Tanzania is rarely in the news here in Australia. It is one of those invisible places are aren't quite real to the media. So I was interested to hear them mentioned on the radio news yesterday.
The report was about swimmers coming to the World Cup event in Melbourne. The Tanzanian Government is asking its swim team to sign guarantees, backed by family members, that they will return to Tanzania after the event.
This is a response to the actions of some competitors at the Commonwealth Games last year when about 40 competitors from four African countries, including Tanzania, 'went missing' and refused to return home. 36 of those 40 applied for refugee visas (32 were granted) while the other four simply melted in.
For me, this news report raised all kinds of questions about leaving your homeland and seeking a better life somewhere else. And the possibility of persecution at home sufficient to win a refugee visa in Australia. Some Hazari Afghans who came to Australia illegally on boats have been held for years in desert camps or on Pacific Islands and then forced to return to unstable homelands. Yet these African swimmers have not been locked up and most of their cases have been resolved within a year, mostly favourably.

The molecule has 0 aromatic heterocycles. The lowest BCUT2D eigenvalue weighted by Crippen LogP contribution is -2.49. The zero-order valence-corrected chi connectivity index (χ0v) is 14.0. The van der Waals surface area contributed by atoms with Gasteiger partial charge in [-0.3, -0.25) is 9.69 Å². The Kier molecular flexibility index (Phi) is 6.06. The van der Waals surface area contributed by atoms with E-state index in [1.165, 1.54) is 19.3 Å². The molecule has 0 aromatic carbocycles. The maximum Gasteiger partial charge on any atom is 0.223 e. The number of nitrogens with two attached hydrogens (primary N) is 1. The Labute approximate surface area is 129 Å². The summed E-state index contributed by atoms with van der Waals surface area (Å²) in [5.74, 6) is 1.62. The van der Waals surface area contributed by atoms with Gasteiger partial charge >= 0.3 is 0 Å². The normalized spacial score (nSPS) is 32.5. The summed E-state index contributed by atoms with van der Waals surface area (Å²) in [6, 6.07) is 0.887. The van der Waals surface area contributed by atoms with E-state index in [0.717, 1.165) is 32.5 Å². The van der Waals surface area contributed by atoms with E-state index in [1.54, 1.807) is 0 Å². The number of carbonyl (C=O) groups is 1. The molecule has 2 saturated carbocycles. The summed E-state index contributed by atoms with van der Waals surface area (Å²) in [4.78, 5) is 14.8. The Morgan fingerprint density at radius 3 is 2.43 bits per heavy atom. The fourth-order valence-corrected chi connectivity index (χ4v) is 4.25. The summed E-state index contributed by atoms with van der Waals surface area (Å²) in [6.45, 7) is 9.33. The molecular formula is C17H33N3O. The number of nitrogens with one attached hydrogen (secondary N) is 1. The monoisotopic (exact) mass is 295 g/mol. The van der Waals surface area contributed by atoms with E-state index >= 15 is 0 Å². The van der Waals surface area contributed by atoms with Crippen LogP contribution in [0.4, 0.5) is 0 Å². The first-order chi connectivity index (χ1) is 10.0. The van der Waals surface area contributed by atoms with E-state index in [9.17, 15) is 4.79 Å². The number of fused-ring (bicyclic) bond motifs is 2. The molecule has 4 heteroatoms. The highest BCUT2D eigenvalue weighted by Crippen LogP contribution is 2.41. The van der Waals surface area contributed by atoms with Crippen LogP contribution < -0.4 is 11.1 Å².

Is this a reflection of Australia's great love for sport? I suppose it would be different for the Afghans if they were polo players!
In any case, it has me thinking about the entangled difficulties of life in the very poorest countries in the world.
I hope the Tanzanian swimmers enjoy their visit to the swimming World Cup and that their visit fosters wider awareness in Australian society of the common humanity that binds us all together.
Your assistance to the School of St Jude in Arusha, Tanzania, will help Fight Poverty Through Education. Here's a handy place where you can click and donate to the School.
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